Lake Monroe is located in central Florida and is part of the St. Johns River system. The lake covers 9,406 acres and spans both Seminole and Volusia counties. The lake has a conservation area which includes the Lake Monroe Wildlife Management Area. This region is home to a variety of fish, animals, mixed forests and numerous plants.
Volusia Pawpaw (Deeringothamnus rugelii)
The Volusia pawpaw is commonly known as Rugal’s false pawpaw and is listed as endangered. This plant only occurs naturally in Volusia County. The plant is found near poorly draining slash pines or longleaf pine flatwood areas among the wiregrass and saw palmetto. It is a woody based shrub with arching shoots that have oblong, leathery leaves that are 1 1/2 to 3 inches in length. In early spring, the plant produces yellow scented flowers that have 6 petals and 3 sepals. Rugel’s False Pawpaw’s fruit is yellow-green in color and about 1 to 3 inches long in the shape of a peanut.
Saw Palmetto (Serenoa repens)
The saw palmetto is native to North and South Carolina, as well as coastal regions from Florida to Louisiana. This plant is a branched fan palm that grows on an upright, angled stem. The saw palmetto rises 2 to 9 feet in length and has 2-to-3-foot-long, serrated-edge leaves that generate from the stem. The plant is 2 to 3 feet wide and grows a cluster of 1/2-inch-wide green fruit that turns black when ripe. Usually the saw palmetto is located in wetlands, moist forests, dry scrubs, seaside, sand dunes or pinewoods.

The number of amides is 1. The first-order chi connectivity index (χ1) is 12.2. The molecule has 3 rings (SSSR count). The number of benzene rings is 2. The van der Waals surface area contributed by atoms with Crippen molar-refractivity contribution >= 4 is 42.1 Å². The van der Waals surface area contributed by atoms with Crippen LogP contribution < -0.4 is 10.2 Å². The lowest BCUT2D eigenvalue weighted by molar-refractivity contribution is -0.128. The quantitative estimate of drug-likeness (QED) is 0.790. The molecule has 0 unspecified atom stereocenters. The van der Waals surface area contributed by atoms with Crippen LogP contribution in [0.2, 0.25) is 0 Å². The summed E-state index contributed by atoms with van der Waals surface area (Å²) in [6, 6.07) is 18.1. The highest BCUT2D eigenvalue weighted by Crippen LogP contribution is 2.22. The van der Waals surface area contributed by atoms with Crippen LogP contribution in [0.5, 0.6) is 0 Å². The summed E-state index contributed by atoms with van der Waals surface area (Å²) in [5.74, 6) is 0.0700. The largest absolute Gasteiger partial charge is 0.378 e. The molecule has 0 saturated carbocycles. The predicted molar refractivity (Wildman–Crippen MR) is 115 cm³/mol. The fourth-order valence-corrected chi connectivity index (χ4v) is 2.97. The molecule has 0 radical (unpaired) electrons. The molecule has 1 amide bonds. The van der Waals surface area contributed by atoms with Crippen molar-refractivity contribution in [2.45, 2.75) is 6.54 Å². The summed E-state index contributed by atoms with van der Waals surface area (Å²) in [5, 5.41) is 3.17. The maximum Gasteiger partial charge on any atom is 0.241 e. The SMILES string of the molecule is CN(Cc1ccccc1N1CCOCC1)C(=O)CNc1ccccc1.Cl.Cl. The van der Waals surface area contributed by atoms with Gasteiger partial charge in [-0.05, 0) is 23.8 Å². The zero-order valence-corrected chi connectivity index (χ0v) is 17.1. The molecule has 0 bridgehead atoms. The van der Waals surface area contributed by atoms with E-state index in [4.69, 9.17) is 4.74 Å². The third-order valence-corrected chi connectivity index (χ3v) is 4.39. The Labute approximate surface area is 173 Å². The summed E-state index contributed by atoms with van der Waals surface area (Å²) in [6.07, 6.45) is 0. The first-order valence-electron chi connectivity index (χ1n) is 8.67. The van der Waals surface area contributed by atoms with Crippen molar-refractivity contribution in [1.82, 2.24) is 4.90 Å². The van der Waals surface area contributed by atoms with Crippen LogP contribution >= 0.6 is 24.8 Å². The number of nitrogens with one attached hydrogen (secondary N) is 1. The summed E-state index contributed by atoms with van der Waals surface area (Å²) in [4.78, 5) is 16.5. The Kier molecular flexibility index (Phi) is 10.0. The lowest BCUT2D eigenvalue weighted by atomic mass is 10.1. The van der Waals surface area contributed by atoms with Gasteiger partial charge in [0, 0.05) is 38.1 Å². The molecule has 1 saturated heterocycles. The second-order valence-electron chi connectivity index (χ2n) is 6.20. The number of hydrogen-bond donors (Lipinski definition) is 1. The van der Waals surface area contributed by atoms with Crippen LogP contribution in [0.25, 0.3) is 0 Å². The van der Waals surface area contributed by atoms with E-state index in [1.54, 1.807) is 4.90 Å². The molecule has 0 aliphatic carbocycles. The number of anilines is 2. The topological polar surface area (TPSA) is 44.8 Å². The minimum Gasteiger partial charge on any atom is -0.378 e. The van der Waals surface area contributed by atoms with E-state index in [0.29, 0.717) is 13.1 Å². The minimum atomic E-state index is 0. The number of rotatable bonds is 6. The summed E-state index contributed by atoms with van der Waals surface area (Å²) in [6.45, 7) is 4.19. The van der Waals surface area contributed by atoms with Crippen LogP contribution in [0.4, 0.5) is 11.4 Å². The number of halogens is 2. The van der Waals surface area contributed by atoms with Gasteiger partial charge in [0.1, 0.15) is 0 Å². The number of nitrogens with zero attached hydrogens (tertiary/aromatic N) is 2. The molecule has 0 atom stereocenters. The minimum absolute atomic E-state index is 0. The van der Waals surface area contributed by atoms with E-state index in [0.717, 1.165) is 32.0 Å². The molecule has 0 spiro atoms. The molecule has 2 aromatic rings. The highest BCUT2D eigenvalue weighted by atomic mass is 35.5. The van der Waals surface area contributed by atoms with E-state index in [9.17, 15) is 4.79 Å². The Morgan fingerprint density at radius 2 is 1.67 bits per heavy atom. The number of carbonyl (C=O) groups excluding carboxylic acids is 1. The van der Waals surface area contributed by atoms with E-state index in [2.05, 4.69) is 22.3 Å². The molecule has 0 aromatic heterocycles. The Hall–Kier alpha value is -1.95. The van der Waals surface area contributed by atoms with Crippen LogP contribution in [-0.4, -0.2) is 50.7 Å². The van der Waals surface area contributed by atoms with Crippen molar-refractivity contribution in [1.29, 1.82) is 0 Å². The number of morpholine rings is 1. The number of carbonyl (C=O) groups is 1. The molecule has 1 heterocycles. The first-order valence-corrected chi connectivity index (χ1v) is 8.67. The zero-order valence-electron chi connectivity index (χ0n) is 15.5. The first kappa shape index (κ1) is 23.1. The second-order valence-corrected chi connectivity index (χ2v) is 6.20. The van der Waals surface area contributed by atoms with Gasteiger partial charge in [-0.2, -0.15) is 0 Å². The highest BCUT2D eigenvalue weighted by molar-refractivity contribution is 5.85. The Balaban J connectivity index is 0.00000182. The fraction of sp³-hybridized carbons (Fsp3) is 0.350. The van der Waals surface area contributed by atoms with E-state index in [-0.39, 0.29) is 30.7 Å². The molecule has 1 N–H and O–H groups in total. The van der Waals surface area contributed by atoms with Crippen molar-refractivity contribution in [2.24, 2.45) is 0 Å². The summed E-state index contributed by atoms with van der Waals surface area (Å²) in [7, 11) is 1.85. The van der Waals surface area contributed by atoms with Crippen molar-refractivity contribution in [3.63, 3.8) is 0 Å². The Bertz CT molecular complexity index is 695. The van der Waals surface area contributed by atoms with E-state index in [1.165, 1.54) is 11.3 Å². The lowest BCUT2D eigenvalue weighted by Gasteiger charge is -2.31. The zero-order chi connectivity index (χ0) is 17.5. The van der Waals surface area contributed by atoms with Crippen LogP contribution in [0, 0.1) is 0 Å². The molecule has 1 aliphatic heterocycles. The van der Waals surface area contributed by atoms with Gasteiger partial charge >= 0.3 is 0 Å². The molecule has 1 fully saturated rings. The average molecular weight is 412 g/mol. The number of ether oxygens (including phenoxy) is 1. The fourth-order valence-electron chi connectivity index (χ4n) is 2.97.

Lanceleaf Greenbriar (Smilax lanceolata)
The lanceleaf greenbriar is a perennial evergreen shrub that grows on a vine. It is found in the southern region of the United States. The leaves of the plant are 2 to 5 inches long and shaped like a lance. This plant cultivates a whitish-green flower that smells similar to jasmine. The plant’s flower blooms April through July. The lanceleaf greenbriar produces small fruit in its second year of growing in the form of a blackish-red berry that contains two seeds. These plants are common food for wildlife like deer, wood ducks, turkeys and song birds.
Cabbage Palm (Sabal palmetto)
The cabbage palm is the official state tree of Florida and is known worldwide to symbolize Florida. This tall palm tree grows singularly or in groves along the Florida coast line. It is also found in the elevated areas that grow over marshy regions, known as tropical hardwood hammocks. This palm can be located in pine flatwood as well, due to Florida's diverse landscape. The tree can grow to be 80 feet tall and has a straight trunk with gray to brown bark. The leaves of the cabbage palm are fan-shaped, containing 40 to 90 blades that are 4 to 5 feet in length and 1 to 2 inches wide. They are dark green in color with a lighter green underneath. The cabbage palm tree grows clusters of smooth berries on long stems; each berry is only about 1/2 inch long.